In the vast majority of instances, problematic drug use is not identified, and cases are simply ‘suspended’. Individuals referred to the Commissions overwhelmingly view their purpose as helping to reduce use and educate on drug risks. They are non-judgemental in nature, and a primary focus is safeguarding the right to health of those referred.

Importantly, the decriminalisation of personal possession is only one part of broader health-centred drug policy reforms that involve an increased focus on harm reduction and treatment provision. By ‘accepting the reality of drug use rather than eternally hoping that it will disappear as a result of repressive legislation’, Portuguese reform allows drugs to be treated as a health, rather than criminal justice, issue. The benefits of these reforms, therefore, arise from both decriminalisation itself and the establishment of a wider health-based response to drug problems.

Portugal was not the first country to decriminalise some or all drugs, and it has not been the last. However, it is one of the most prominent and influential. The Portuguese model directly influenced the 2020 decriminalisation measure passed in Oregon, for example, as well as proposed decriminalisation in Norway. Portugal is regularly held up as the leading example of drug decriminalisation, so understanding the outcomes is vital.


In the first five years after the reforms, drug deaths dropped dramatically. They rose slightly in the following years, before returning to 2005 levels in 2011, with only 10 drug overdose deaths recorded in that year. Since 2011, drug deaths have risen again but remain below 2001 levels (when there were 76 recorded deaths).

In 2001, Portuguese drug death rates were very similar to the EU average. While rates fell in Portugal following reform, they increased across the rest of Europe in the same timeframe. From 2011 onwards both Portugal and the rest of the EU have trended similarly, rising until 2015/6 — however, the gap between the two remains considerably wider than it was pre-reform. In real terms, drug death rates in Portugal remain some of the lowest in the EU: 6 deaths per million among people aged 15-64, compared to the EU average of 23.7 per million (2019). They are practically incomparable to the 315 deaths per million aged 15-64 experienced in Scotland, which is over 50 times higher than the Portuguese rates.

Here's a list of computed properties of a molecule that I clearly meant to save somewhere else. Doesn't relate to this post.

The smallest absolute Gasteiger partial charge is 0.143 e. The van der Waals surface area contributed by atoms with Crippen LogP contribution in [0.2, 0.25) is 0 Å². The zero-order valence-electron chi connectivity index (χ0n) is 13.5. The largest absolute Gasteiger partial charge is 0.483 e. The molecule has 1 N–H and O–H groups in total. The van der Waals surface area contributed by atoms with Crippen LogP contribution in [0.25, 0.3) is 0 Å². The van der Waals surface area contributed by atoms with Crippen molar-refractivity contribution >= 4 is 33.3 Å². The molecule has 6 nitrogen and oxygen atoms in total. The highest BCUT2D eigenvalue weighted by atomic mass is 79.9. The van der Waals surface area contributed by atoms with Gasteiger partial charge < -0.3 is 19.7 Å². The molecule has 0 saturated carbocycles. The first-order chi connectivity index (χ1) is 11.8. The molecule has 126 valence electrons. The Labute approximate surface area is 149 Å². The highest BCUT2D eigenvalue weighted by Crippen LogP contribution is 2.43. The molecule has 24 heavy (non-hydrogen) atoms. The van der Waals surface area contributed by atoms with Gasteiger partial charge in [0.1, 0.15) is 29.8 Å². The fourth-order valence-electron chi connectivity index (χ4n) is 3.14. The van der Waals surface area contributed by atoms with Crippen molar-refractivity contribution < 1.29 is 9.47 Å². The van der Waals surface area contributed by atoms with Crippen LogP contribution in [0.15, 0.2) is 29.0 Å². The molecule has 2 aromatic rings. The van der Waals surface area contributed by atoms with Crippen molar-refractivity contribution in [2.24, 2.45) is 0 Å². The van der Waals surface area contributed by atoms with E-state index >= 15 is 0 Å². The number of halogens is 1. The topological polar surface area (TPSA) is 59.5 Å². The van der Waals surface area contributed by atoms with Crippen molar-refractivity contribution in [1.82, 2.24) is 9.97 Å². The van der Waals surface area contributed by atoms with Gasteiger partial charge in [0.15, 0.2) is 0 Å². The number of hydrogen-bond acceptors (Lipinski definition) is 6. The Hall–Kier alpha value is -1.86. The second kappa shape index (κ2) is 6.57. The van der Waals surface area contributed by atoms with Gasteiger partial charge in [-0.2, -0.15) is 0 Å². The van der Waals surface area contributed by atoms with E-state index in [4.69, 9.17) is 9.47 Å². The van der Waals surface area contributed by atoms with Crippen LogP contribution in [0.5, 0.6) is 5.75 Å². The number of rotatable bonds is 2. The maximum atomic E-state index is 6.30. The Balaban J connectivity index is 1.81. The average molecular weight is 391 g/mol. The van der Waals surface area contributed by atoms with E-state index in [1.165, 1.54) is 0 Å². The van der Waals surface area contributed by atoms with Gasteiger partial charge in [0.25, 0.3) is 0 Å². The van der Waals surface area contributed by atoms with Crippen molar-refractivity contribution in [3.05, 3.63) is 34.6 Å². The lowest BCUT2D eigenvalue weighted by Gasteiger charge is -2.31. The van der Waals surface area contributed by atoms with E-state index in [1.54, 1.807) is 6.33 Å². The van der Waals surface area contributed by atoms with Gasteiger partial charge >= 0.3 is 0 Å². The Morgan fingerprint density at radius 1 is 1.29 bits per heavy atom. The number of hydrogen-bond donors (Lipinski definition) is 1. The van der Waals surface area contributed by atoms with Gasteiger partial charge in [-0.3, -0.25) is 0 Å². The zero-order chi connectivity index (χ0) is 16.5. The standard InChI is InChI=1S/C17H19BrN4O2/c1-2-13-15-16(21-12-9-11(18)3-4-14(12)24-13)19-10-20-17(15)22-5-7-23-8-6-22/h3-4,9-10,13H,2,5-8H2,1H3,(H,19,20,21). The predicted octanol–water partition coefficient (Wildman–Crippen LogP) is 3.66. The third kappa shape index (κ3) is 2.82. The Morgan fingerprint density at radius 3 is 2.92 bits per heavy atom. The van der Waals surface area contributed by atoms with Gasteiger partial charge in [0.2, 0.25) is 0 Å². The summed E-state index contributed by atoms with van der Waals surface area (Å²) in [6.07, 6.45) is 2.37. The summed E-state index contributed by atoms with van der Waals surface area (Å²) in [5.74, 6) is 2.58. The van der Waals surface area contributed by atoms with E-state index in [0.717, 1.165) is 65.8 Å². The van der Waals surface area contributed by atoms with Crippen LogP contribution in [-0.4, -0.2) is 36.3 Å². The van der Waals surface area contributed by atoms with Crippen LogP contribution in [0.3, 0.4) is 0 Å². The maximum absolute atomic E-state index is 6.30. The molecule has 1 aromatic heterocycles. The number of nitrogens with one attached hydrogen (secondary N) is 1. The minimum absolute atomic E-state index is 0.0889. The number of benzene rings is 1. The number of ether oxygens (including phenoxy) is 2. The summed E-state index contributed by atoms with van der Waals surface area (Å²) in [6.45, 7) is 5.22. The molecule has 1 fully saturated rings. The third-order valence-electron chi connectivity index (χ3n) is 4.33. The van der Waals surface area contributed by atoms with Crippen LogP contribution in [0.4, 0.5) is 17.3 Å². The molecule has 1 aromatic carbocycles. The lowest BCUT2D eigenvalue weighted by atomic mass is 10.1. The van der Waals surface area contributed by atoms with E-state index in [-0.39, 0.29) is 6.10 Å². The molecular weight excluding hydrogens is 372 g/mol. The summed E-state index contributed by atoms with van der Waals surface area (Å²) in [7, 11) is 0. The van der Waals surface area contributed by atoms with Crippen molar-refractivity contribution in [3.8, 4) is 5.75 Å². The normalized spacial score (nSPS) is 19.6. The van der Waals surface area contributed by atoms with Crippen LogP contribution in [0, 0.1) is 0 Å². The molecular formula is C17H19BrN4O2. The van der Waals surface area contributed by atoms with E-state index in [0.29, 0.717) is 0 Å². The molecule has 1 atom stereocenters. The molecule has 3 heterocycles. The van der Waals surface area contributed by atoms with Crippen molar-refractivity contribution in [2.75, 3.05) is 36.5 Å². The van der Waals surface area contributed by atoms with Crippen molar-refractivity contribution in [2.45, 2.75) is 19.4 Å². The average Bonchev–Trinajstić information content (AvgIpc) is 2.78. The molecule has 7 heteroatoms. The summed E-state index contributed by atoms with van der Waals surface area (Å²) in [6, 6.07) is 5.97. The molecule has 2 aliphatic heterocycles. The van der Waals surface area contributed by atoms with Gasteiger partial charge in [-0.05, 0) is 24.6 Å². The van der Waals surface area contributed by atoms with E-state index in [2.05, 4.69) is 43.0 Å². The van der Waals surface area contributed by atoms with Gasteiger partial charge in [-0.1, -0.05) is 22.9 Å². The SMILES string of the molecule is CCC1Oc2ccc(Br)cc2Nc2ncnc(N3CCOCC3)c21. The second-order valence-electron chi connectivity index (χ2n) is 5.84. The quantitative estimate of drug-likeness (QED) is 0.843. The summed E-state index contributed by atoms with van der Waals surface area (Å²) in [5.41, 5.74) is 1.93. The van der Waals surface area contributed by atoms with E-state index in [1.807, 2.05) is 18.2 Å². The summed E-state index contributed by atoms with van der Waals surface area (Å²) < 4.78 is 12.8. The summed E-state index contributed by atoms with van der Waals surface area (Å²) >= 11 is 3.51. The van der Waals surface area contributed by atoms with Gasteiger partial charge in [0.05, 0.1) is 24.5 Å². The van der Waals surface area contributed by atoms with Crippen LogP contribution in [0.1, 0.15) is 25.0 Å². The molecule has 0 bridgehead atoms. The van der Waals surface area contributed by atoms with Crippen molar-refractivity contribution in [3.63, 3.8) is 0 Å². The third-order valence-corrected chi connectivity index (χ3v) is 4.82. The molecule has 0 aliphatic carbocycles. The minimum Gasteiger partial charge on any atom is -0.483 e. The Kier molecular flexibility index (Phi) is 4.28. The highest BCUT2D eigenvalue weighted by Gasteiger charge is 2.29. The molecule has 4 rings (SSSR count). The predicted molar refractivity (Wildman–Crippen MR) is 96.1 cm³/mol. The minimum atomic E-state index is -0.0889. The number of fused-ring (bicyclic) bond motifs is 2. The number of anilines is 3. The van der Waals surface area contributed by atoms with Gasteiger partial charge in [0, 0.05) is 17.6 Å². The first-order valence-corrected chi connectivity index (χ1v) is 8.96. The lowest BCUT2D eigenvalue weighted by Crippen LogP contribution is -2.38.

The move away from criminalising and imprisoning people who use drugs has led to a dramatic change in the profile of the prison population. In 2001, over 40% of the sentenced Portuguese prison population were held for drug offences, considerably above the European average, and 70% of reported crime was associated with drugs. While the European average has gradually risen over the past twenty years (from 14 to 18%), the proportion of people sentenced for drug offences in Portuguese prisons has fallen dramatically to 15.7% in 2019 — now below the European average.

Most of this decline occurred in the first decade following decriminalisation and the establishment of a health-led approach. Since 2010, the actual number of people in prison for drug offences has remained relatively steady, but a rise in overall prison numbers means the proportion of people serving sentences for drug offences has continued to fall.

It has also been suggested that reform has led to a reduction in drug seizures. However, drug seizure data is difficult to analyse so any conclusions should be treated with caution: reduced seizures may be a result of fewer drugs on the market or they may simply be down to reduced police activity.


Levels of drug use in Portugal have been consistently below the European average over the past twenty years. This is particularly the case among younger people: Portugal has some of the lowest usage rates in Europe among those between the ages of 15-34.